Gourmet burgers. Already, before I finish this sentence, one of two things is happening:
1. You’re suddenly feeling hungry, and juicy, or
2. You’re discovering that you have something called hackles, watching with a sense of distant horror as they rise, spluttering at the indecency of something so prosaic as a burger – a burger! – calling itself “gourmet,” and directing your outrage at the burger itself, as though the entire burger was alive and able to talk, before choking to death on a profound sense of your own outrage.
Pipe down, number two. I used to be like you. But in the past month or so, I’ve been sampling some of Dublin’s best and worst burgers, and a few places have stood out. I’ll start today with Gourmet Burger Kitchen and mention some other hot and not spots next week.
Now, I’ve had my beefs with “gourmet” burgers. For the Comedy Festival in the Iveagh Gardens during the summer, the radio ads gave “gourmet” equal billing alongside the comic genius of David O’Doherty, Maeve Higgins, Bo Burnham. Festivals used to serve up cold, flat, dead, miserable, and greasy burgers. Now, just because we have standards and demand a certain level of quality, the burgers are suddenly worthy of a gourmand. Yes, the burgers at the Comedy Festival were nice, but “gourmet”? Maybe in price.
Dinner at GBK
GBK, however, has made me reconsider my use of inverted commas around the word gourmet. There, I’ve dropped it. Last week, I met my friend Elaine at their Liffey Valley branch, where I chowed down on a very tall Chicken Satay burger, filled with some very fresh salad, mayo, and relish. It was a really substantial meal, and great value too.
Last night, I joined my sister Barbara and her 15-month-old son Dylan for some shopping, and I suggested GBK on South Anne Street might be a welcoming venue for kids. Indeed it was: Dylan settled down into his high chair and was given some crayons and paper to throw on the floor while Barbs and I had our dinner. She chose the old reliable, a cheese and bacon burger. I went for a Mexican burger, a beef patty with sour cream, avocado, spicy kidney bean salsa, mayonnaise, and salad. I can’t fault it in any way.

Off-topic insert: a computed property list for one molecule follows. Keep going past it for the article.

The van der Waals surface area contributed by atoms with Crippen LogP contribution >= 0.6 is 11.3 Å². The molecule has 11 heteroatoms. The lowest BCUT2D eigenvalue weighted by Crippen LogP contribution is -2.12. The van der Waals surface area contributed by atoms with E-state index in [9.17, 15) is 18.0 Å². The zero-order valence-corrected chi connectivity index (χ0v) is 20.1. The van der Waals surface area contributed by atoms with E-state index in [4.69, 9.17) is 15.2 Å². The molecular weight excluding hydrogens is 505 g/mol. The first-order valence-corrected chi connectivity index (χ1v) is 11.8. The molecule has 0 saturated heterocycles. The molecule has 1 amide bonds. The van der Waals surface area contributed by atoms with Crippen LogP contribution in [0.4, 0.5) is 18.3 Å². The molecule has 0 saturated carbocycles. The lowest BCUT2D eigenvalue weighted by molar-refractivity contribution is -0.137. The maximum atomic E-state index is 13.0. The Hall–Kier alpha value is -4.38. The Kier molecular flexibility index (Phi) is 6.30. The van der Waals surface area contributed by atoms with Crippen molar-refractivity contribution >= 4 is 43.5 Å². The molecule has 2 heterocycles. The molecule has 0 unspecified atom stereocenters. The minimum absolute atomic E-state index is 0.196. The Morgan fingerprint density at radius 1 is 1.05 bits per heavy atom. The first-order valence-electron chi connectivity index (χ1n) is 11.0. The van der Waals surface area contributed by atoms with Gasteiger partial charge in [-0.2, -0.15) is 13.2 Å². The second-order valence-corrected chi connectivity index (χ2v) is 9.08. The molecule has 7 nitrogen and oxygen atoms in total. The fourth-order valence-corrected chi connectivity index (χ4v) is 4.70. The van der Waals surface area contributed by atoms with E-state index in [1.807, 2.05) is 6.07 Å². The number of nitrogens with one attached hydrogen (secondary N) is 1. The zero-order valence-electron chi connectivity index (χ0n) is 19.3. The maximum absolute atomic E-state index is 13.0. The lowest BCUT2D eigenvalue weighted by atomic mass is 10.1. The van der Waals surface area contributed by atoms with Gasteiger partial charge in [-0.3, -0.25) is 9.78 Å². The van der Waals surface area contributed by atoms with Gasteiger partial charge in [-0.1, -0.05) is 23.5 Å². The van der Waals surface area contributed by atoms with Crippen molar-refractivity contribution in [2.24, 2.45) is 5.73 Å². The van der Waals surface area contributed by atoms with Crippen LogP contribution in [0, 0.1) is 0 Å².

Gourmet without inverted commas
I’m really starting to like the gourmet burgers at GBK. They have a very tempting selection, the meat is always great quality, and the buns are fresh, crispy, and loaded with the gentle taste of sesame seeds. Delicious. GBK also serve the best onion rings around: they’re clearly made fresh on the premises. The chips are reliably wonderful too, served with rosemary salt that had me sucking up crispy shreds of herbs from the end of my bowl. And don’t even get me started on the genius idea of smoked chilli mayo. Wowsers.
Faultless, friendly service
Somebody at GBK has clearly decided to use their imagination, and I hope it pays off. The service on South Anne Street was flawless. Our two serving staff – a waiter and waitress – were friendly, patient, never too far away, and willing to help and make suggestions. The waitress very kindly helped my sister when she needed to change the baby. Then, when Dylan entertained himself by throwing food on the floor and making a mess (in fairness, we didn’t disturb any other customers around us), the waitress firmly insisted that my sister was not to clean up said mess before leaving. “It’s a restaurant, he’s very welcome here, and it’s no problem at all for us to clean it up,” she said with a very genuine and kind smile. She clearly meant it. Barbs and I were so impressed that we left a 25 per cent tip.
The total bill for our two burgers, a side of onion rings, a side of chips, a portion of smoked chilli mayo, one beer, and a Coke came to just €24.50 after we availed of a two-for-one voucher.
Readers, what do you think of GBK and other “gourmet” burger options?